LIFE IN THE HOUSE OF MAX [FERNANDO J. MILANES, MD]

We brought Max home as a puppy 11 years ago.    We were looking for a small dog like a Shi Tzu that would live longer than the others we had, and easier to manage.    Max had a terrible start in his life.    Found in near death, it took 6 months at the Vet in order to be placed for adoption.    Four foster mothers, given 4 different names, the puppy was a bundle of nerves when I first held him.    We wondered if he was really a Shi Tzu.    

We were reassured by the Vet, a friend, that he was.    At the time he looked more like a mix between a rat and a squirrel.    His first weeks home, for him another place to be abandoned, were mostly a mix of crying when alone and if not, following us every second.    After a few months, he relaxed and started feeling more secure, even exploring the home and patio by himself.    His only exhibition of extreme affection was when we returned home, regardless of the time he had stayed alone.    It was a mixture of joy and some growling,as a sign of some displeasure for our actions.    As time elapsed, we noticed some changes.   

 He was not following us, but reminding us of what we usually did, and at what time we were supposed to do it.    Slowly being reminded changed to being ordered.    As it was happening  we were oblivious to what was going on.    What had been OUR house was now MAX house.    We wake up on his clock that does not change twice a year.    We take care of our toilet needs on his timetable.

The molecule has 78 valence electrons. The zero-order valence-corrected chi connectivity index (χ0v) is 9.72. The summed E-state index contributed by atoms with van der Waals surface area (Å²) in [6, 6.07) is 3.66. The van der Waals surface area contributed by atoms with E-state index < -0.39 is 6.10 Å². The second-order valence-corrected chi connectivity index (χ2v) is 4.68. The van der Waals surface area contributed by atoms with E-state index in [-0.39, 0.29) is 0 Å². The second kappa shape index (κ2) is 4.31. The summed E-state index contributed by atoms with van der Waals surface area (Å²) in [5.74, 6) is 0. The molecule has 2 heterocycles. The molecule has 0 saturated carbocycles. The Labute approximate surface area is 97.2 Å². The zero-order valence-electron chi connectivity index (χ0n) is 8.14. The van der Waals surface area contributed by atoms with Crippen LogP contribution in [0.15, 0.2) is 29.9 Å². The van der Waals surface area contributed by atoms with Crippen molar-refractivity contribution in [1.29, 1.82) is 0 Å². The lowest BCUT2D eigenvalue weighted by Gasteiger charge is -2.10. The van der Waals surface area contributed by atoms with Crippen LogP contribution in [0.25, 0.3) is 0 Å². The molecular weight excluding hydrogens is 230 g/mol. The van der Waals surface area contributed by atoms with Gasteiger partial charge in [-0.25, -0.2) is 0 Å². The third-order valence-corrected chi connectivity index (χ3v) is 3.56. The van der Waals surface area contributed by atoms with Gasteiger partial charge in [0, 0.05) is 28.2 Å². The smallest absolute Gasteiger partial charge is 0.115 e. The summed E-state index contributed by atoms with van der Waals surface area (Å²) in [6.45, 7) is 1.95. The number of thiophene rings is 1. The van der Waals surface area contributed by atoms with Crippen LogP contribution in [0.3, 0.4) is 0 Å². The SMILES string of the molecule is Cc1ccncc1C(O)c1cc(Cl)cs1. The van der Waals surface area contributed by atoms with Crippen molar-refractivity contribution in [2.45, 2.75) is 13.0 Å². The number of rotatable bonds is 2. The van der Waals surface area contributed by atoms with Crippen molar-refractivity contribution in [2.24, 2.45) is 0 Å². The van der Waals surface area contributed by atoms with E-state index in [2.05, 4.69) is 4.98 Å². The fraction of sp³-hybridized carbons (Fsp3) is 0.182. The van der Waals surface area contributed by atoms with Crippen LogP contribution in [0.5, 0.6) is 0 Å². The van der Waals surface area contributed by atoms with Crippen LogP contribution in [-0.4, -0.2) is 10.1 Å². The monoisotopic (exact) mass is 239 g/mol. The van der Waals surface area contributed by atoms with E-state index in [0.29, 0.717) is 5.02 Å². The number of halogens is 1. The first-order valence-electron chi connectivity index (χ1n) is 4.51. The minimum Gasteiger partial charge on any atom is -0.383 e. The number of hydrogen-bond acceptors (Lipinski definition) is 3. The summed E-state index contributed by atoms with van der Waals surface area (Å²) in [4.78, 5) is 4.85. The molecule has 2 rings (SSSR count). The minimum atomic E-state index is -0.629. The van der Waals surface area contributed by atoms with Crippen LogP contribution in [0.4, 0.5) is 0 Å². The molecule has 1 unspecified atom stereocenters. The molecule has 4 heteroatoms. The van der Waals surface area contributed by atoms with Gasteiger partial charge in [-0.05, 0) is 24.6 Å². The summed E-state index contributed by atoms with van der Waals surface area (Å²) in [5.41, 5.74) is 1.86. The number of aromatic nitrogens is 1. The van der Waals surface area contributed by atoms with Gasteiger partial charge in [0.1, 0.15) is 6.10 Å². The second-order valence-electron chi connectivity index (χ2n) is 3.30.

The same goes for when we, our feral cats and he have to be fed.    We are confronted with disgust, expressed by growling and/or barking if we deviate from his (our) routine.    Just as many in our great Nation are just accepting the recent cultural changes without a protest, we were, and are, following Max’s leadership.    Dependency though, does have some merits.    

We are told if we over sleep, late for meals, not in our beds in a timely manner, or eat at regular hours.    It does give us assistance to the normal elderly loss of memory.    Also we have inside security.    Any perceived threat is taken care of by constant barking.    If we dare to challenge the existence of any abnormal sighting, he looks at us like “see, I drove them away!”   

Max knows that this is his forever home and he is not leaving.    He stills has nightmares and we see him sleep, but crying and his small legs moving as if he was running.    He is friendly to the extreme with visitors, but when they leave he stays far apart from the door, just in case they will take him away.    Our bottom line is that we are now under new management, like it or not, it is too late to change, and in all honesty we love our little dictator!

Fernando J. Milanes, MD

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